What 50 Cent's Life In Prison Was Really Like

Rapper 50 Cent started out as a musical artist, but these days he's not making music and currently works as an executive producer for several hit series, such as Starz's "Power" and "BMF," and ABC's now-canceled "For Life."

The New York native has a rag-to-riches story. Born on July 6, 1975, as Curtis Jackson, he was raised in the Jamaica section of Queens by a single mother. At a young age, he was exposed to drug dealing because it was the life that his mother was reportedly involved in. She died when he was just 8 years old, and his grandmother took him in. But perhaps the influence of his mother was just too much, and he, too, would find himself in the life of drugs and crime. It was during his pre-teen years that a young 50 Cent decided he would start selling drugs, per Biography. He was 12 years old dealing crack cocaine out of his grandmother's house. 

Of course, time would catch up with him. When he was 19, he was apprehended for selling drugs. It made him a person of interest, and police would later discover that he was in possession of more illegal drugs at home. This is the run-in that would send him to prison in 1994. A judge sentenced 50 Cent to three to nine years in prison. Yet, he had the option of going to a boot camp for a shorter sentence of six months, which he took.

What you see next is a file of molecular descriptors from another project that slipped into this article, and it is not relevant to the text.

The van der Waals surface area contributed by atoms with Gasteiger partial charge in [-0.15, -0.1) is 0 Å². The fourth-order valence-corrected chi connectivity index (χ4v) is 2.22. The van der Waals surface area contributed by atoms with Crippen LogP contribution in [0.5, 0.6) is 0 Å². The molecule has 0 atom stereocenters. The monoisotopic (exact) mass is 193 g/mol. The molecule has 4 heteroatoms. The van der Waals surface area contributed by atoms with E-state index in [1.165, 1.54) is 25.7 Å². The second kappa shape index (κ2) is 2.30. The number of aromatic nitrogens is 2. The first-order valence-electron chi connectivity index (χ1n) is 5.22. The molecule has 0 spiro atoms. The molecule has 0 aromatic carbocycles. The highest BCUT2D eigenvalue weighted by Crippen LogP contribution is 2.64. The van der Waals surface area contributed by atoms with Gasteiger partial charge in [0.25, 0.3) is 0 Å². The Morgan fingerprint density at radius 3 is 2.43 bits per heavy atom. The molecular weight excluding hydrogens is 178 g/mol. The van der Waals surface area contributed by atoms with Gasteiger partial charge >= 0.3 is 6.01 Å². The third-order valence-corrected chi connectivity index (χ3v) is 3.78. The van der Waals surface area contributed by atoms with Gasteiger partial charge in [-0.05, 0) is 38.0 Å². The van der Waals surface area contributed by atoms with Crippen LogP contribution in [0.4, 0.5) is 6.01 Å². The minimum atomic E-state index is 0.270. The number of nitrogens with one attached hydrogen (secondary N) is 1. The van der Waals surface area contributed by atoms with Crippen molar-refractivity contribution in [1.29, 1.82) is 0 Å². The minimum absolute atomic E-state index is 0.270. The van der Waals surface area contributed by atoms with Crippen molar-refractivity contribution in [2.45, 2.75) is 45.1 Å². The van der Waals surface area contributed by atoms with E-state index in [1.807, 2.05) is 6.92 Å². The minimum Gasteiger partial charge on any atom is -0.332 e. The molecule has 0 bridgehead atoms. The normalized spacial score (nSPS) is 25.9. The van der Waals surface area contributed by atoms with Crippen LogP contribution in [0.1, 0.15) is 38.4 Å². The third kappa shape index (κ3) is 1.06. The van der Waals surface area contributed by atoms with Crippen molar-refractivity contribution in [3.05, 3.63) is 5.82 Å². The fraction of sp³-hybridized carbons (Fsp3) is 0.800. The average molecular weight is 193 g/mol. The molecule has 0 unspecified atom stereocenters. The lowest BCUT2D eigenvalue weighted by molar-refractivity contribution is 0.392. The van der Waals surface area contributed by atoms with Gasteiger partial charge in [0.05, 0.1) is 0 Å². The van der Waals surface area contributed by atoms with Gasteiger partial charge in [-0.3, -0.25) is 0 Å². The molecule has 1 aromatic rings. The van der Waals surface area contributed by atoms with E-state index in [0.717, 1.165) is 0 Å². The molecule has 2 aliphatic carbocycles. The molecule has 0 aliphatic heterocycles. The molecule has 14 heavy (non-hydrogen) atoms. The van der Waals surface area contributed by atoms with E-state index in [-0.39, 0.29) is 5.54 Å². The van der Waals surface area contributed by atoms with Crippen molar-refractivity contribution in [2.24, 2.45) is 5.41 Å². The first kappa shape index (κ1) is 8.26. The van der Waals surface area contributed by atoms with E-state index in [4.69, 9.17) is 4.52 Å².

50 Cent's prison time

50 Cent was sent to a facility in upstate New York where he'd call home for a half a year. However, it wasn't actually a "prison" in his words, per his book "From Pieces to Weight: Once Upon a Time in Southside Queens." The incarceration boot camp program was located on prison grounds, but did not have the same confinements that a usual facility did. While it seemed like there was more freedom because of the lack of tall walls or gates, there were drill sergeants to administer "discipline and pain."

In prison, 50 Cent did a lot of early morning physical drills — the ones typical for boot camp training. But he also had a job, too. In an interview promoting his show "For Life," the rapper talked about channeling his real-life prison experiences to portray a character on the show. He said working in a prison kitchen allowed him to hold some power over other inmates, which he gladly reveled in, per Page Six. "I worked in the kitchen. Serving food. There was a code. An inmate didn't like a certain dish, he'd signal to give only a little. If he liked it, he'd gesture for a lot. Because I didn't like most of them, I always gave a lot of the dishes they didn't want just to mess with them."